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To Protect Local Culture, Tourism Should be Banned in Some Areas, or Banning Tourism will have no Benefits? - IELTS Essay


To Protect Local Culture, Tourism Should be Banned in Some Areas, or Banning Tourism will have no Benefits? - IELTS Task 2 Band 9 Sample Essay

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Model Essay 1

The debate surrounding tourism and its impact on local culture presents a conundrum: while some advocate for restrictions to preserve cultural integrity, others argue that change is a natural progression, rendering such bans futile. This essay contends that while protective measures are essential, they should be balanced to foster cultural exchange and economic development.


Opponents of tourism argue that it frequently leads to the dilution of local traditions, as cultural practices are commodified to meet tourist expectations. For instance, at various historical landmarks, traditional ceremonies are often transformed into mere spectacles for visitors, thus eroding their authentic cultural significance. This perspective emphasizes the need for stringent regulations or even prohibitions on tourism in particularly sensitive regions to protect the authenticity of local cultures. Advocates of this stance are convinced that such preventive measures are indispensable for maintaining the unique cultural identities of communities in an increasingly globalized world, thereby preventing the complete assimilation into a homogenized culture.


On the other hand, proponents of tourism argue that cultural exchange is not only inevitable but also immensely beneficial. They posit that being exposed to diverse cultures promotes a deeper understanding and appreciation, potentially leading to the reinforcement and preservation of cultural heritage, rather than its degradation. Furthermore, tourism acts as a vital economic engine, providing substantial income and creating numerous employment opportunities for local communities, thus contributing to their sustainable development. The example of Bhutan serves as an ideal model, demonstrating how controlled tourism practices can result in significant economic advantages without sacrificing the country’s cultural integrity. This approach highlights tourism’s capability to positively influence both economic growth and the conservation of cultural heritage, assuming it is implemented with careful consideration and respect for the local environment and traditions.


In conclusion, while the protection of local culture is paramount, outright bans on tourism might not be the most effective strategy. A nuanced approach, recognizing the benefits of cultural exchange and economic development, offers a more sustainable path forward. By embracing controlled and respectful tourism, we can ensure the protection of cultural heritage while benefiting from the global interconnectedness it brings.


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Model Essay 2

The discourse on the intersection of tourism and local culture is polarized, with one camp arguing for stringent measures to protect cultural sanctity, while the other heralds tourism as a catalyst for cultural exchange and economic growth. This essay posits that an equilibrium between conservation and openness can preserve cultural identities while embracing the benefits of globalization.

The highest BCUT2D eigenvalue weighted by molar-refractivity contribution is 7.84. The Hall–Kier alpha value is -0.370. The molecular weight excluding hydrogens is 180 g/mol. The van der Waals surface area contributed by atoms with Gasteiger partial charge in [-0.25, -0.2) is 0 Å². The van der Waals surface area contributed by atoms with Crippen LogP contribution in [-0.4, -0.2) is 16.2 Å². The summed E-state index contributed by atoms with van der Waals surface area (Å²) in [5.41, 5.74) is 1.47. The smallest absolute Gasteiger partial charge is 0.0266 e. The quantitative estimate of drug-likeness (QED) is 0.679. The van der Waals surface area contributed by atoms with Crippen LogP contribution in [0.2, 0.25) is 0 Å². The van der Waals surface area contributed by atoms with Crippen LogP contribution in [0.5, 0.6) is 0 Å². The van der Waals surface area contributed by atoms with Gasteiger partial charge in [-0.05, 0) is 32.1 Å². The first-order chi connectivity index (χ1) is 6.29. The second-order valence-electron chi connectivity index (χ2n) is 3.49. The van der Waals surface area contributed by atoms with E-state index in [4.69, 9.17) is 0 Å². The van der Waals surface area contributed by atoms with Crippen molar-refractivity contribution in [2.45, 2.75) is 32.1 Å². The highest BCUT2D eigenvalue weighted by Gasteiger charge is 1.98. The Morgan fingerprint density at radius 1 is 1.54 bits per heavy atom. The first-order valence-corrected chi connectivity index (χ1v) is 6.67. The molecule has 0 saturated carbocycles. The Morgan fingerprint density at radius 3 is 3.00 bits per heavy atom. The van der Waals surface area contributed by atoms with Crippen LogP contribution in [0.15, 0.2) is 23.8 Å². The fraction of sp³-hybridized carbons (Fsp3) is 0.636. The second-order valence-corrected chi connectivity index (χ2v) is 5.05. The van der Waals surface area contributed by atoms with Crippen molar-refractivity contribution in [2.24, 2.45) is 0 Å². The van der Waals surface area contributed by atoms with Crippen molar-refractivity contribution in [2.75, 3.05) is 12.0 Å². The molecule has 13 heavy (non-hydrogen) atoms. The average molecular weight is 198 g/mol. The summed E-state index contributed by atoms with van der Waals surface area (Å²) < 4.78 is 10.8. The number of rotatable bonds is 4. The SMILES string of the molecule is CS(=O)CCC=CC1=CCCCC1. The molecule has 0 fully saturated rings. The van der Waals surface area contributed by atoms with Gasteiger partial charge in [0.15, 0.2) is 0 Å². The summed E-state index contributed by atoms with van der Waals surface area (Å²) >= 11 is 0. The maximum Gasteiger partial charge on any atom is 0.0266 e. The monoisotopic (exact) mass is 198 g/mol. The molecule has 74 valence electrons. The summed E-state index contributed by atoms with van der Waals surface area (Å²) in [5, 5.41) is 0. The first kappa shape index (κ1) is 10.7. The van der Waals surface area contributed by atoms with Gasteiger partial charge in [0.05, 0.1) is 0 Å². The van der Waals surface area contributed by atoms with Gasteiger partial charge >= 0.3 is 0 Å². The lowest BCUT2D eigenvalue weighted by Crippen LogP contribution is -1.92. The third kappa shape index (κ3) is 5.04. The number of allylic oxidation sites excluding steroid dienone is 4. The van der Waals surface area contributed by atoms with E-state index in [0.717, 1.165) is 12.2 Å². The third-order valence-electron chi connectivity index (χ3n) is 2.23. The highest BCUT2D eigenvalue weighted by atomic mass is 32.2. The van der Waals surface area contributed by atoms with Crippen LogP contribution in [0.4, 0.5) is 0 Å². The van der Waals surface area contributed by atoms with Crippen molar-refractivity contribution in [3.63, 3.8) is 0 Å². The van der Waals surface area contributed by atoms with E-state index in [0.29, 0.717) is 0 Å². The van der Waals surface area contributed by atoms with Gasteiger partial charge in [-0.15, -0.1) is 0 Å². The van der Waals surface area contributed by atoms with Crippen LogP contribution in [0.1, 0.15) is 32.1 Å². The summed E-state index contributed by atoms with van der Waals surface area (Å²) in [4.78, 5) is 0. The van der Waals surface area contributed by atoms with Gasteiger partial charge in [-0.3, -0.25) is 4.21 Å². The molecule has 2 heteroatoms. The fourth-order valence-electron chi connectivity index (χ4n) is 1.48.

Critics of unrestricted tourism contend that it dilutes local cultures, transforming sacred traditions into tourist attractions. This commodification, they argue, undermines the authenticity of cultural expressions and rituals, making them performative rather than genuine. For example, in many indigenous communities, rituals and dances with deep spiritual significance are often repackaged for entertainment, losing their original context and meaning. This viewpoint underscores the importance of imposing limitations on tourism in culturally sensitive areas to prevent the erosion of distinct cultural identities, suggesting that such protective measures are vital for communities to maintain their heritage in the global village.


In contrast, tourism advocates argue that interaction between cultures is both inevitable and beneficial, promoting mutual respect and understanding. They highlight tourism’s role as an economic lifeline, generating revenue and employment for locals. Through the lens of sustainable tourism, practices can be designed to both celebrate and preserve cultural heritage while fostering economic development. The strategy employed by countries like Japan, where cultural sites and practices are thoughtfully integrated into the tourism experience, showcases how tourism can enhance cultural appreciation without compromising authenticity. This perspective emphasizes the potential of well-managed tourism to serve as a bridge between economic advancement and cultural preservation.


In conclusion, while the protection of cultural integrity is paramount, an outright ban on tourism is not the sole solution. A balanced approach, encouraging responsible tourism that respects and uplifts local cultures, can forge a path toward sustainable development. Cultivating an environment where cultural heritage thrives alongside tourism requires innovative policies that prioritize both preservation and progress.


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